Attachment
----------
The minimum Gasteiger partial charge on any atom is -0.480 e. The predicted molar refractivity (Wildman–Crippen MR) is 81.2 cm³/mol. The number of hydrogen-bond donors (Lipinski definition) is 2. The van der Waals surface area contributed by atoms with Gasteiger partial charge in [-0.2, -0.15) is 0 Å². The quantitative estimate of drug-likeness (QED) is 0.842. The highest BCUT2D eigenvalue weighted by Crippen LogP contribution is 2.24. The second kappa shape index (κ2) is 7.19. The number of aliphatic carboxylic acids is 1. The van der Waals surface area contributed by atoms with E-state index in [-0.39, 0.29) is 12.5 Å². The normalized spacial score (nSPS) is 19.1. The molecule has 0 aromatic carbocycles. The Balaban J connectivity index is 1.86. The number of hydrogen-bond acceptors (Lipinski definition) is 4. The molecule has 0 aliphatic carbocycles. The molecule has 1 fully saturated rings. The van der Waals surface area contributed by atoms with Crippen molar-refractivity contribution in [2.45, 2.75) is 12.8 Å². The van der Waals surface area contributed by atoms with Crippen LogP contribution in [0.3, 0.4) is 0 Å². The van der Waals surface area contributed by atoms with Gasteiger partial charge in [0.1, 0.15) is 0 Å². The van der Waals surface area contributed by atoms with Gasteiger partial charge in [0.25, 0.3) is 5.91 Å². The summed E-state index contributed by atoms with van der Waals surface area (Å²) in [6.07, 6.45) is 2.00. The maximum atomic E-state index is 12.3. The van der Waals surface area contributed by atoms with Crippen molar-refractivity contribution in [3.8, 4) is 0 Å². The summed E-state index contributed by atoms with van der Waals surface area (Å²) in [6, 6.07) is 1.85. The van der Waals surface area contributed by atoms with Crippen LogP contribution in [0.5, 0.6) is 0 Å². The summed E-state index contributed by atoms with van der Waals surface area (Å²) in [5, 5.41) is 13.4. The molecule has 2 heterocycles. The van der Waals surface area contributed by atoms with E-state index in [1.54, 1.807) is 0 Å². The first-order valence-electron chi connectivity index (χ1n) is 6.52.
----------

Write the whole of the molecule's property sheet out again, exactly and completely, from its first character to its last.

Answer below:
The minimum Gasteiger partial charge on any atom is -0.480 e. The predicted molar refractivity (Wildman–Crippen MR) is 81.2 cm³/mol. The number of hydrogen-bond donors (Lipinski definition) is 2. The van der Waals surface area contributed by atoms with Gasteiger partial charge in [-0.2, -0.15) is 0 Å². The quantitative estimate of drug-likeness (QED) is 0.842. The highest BCUT2D eigenvalue weighted by Crippen LogP contribution is 2.24. The second kappa shape index (κ2) is 7.19. The number of aliphatic carboxylic acids is 1. The van der Waals surface area contributed by atoms with E-state index in [-0.39, 0.29) is 12.5 Å². The normalized spacial score (nSPS) is 19.1. The molecule has 0 aromatic carbocycles. The Balaban J connectivity index is 1.86. The number of hydrogen-bond acceptors (Lipinski definition) is 4. The molecule has 0 aliphatic carbocycles. The molecule has 1 fully saturated rings. The van der Waals surface area contributed by atoms with Crippen molar-refractivity contribution in [2.45, 2.75) is 12.8 Å². The van der Waals surface area contributed by atoms with Crippen LogP contribution in [0.3, 0.4) is 0 Å². The van der Waals surface area contributed by atoms with Gasteiger partial charge in [0.1, 0.15) is 0 Å². The van der Waals surface area contributed by atoms with Gasteiger partial charge in [0.25, 0.3) is 5.91 Å². The summed E-state index contributed by atoms with van der Waals surface area (Å²) in [6.07, 6.45) is 2.00. The maximum atomic E-state index is 12.3. The van der Waals surface area contributed by atoms with Crippen molar-refractivity contribution in [3.8, 4) is 0 Å². The summed E-state index contributed by atoms with van der Waals surface area (Å²) in [6, 6.07) is 1.85. The van der Waals surface area contributed by atoms with Crippen LogP contribution in [0.5, 0.6) is 0 Å². The summed E-state index contributed by atoms with van der Waals surface area (Å²) in [5, 5.41) is 13.4. The molecule has 2 heterocycles. The van der Waals surface area contributed by atoms with E-state index in [1.54, 1.807) is 0 Å². The first-order valence-electron chi connectivity index (χ1n) is 6.52.